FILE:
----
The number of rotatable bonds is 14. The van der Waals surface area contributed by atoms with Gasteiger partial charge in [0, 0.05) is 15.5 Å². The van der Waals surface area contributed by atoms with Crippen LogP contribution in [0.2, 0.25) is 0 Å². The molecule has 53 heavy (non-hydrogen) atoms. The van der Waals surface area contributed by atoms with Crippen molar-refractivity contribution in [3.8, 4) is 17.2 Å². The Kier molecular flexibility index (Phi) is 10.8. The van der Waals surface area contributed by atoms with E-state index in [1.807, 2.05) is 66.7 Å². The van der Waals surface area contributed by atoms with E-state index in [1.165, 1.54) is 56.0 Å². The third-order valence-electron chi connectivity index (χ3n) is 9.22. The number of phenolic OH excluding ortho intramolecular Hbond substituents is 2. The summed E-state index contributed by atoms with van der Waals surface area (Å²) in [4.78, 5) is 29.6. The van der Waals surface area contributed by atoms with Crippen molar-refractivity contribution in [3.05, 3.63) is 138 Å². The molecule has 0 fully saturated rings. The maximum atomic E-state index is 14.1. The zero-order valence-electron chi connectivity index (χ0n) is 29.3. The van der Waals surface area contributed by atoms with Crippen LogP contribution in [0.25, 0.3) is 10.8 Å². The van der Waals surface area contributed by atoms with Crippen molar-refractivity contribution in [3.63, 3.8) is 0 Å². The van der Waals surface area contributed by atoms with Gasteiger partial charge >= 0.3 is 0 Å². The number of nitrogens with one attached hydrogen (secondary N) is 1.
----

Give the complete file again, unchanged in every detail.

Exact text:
The number of rotatable bonds is 14. The van der Waals surface area contributed by atoms with Gasteiger partial charge in [0, 0.05) is 15.5 Å². The van der Waals surface area contributed by atoms with Crippen LogP contribution in [0.2, 0.25) is 0 Å². The molecule has 53 heavy (non-hydrogen) atoms. The van der Waals surface area contributed by atoms with Crippen molar-refractivity contribution in [3.8, 4) is 17.2 Å². The Kier molecular flexibility index (Phi) is 10.8. The van der Waals surface area contributed by atoms with E-state index in [1.807, 2.05) is 66.7 Å². The van der Waals surface area contributed by atoms with E-state index in [1.165, 1.54) is 56.0 Å². The third-order valence-electron chi connectivity index (χ3n) is 9.22. The number of phenolic OH excluding ortho intramolecular Hbond substituents is 2. The summed E-state index contributed by atoms with van der Waals surface area (Å²) in [4.78, 5) is 29.6. The van der Waals surface area contributed by atoms with Crippen molar-refractivity contribution in [3.05, 3.63) is 138 Å². The molecule has 0 fully saturated rings. The maximum atomic E-state index is 14.1. The zero-order valence-electron chi connectivity index (χ0n) is 29.3. The van der Waals surface area contributed by atoms with Crippen LogP contribution in [0.25, 0.3) is 10.8 Å². The van der Waals surface area contributed by atoms with Crippen molar-refractivity contribution in [3.63, 3.8) is 0 Å². The van der Waals surface area contributed by atoms with Gasteiger partial charge >= 0.3 is 0 Å². The number of nitrogens with one attached hydrogen (secondary N) is 1.